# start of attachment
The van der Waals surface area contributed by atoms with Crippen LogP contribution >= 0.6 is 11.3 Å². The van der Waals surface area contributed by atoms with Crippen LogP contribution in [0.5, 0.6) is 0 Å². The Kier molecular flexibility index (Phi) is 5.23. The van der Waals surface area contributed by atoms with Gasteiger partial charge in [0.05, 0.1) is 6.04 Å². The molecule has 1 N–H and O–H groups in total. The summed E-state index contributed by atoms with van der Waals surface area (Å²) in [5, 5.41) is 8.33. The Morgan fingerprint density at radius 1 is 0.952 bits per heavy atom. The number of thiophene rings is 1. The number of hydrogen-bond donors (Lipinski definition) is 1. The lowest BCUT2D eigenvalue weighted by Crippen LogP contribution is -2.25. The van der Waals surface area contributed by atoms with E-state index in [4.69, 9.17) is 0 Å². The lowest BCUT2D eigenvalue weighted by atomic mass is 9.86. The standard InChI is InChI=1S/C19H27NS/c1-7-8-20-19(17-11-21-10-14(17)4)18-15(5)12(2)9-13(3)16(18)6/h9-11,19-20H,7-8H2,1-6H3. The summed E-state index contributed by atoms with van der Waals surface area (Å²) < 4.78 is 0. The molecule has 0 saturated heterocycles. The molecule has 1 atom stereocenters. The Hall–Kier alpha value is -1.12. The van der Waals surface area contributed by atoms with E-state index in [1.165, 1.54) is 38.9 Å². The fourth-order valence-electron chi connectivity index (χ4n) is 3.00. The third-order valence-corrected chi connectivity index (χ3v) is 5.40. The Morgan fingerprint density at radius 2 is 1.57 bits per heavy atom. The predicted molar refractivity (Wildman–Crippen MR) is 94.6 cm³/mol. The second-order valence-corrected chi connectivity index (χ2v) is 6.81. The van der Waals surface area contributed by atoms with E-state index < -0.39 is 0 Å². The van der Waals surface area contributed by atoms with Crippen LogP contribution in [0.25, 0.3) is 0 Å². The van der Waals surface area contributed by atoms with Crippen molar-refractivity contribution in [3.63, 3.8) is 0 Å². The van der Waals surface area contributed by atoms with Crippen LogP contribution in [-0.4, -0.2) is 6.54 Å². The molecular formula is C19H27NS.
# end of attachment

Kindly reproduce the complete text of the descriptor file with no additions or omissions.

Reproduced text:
The van der Waals surface area contributed by atoms with Crippen LogP contribution >= 0.6 is 11.3 Å². The van der Waals surface area contributed by atoms with Crippen LogP contribution in [0.5, 0.6) is 0 Å². The Kier molecular flexibility index (Phi) is 5.23. The van der Waals surface area contributed by atoms with Gasteiger partial charge in [0.05, 0.1) is 6.04 Å². The molecule has 1 N–H and O–H groups in total. The summed E-state index contributed by atoms with van der Waals surface area (Å²) in [5, 5.41) is 8.33. The Morgan fingerprint density at radius 1 is 0.952 bits per heavy atom. The number of thiophene rings is 1. The number of hydrogen-bond donors (Lipinski definition) is 1. The lowest BCUT2D eigenvalue weighted by Crippen LogP contribution is -2.25. The van der Waals surface area contributed by atoms with E-state index in [4.69, 9.17) is 0 Å². The lowest BCUT2D eigenvalue weighted by atomic mass is 9.86. The standard InChI is InChI=1S/C19H27NS/c1-7-8-20-19(17-11-21-10-14(17)4)18-15(5)12(2)9-13(3)16(18)6/h9-11,19-20H,7-8H2,1-6H3. The summed E-state index contributed by atoms with van der Waals surface area (Å²) < 4.78 is 0. The molecule has 0 saturated heterocycles. The molecule has 1 atom stereocenters. The Hall–Kier alpha value is -1.12. The van der Waals surface area contributed by atoms with E-state index in [1.165, 1.54) is 38.9 Å². The fourth-order valence-electron chi connectivity index (χ4n) is 3.00. The third-order valence-corrected chi connectivity index (χ3v) is 5.40. The Morgan fingerprint density at radius 2 is 1.57 bits per heavy atom. The predicted molar refractivity (Wildman–Crippen MR) is 94.6 cm³/mol. The second-order valence-corrected chi connectivity index (χ2v) is 6.81. The van der Waals surface area contributed by atoms with E-state index < -0.39 is 0 Å². The van der Waals surface area contributed by atoms with Crippen LogP contribution in [0.25, 0.3) is 0 Å². The van der Waals surface area contributed by atoms with Crippen molar-refractivity contribution in [3.63, 3.8) is 0 Å². The van der Waals surface area contributed by atoms with Crippen LogP contribution in [-0.4, -0.2) is 6.54 Å². The molecular formula is C19H27NS.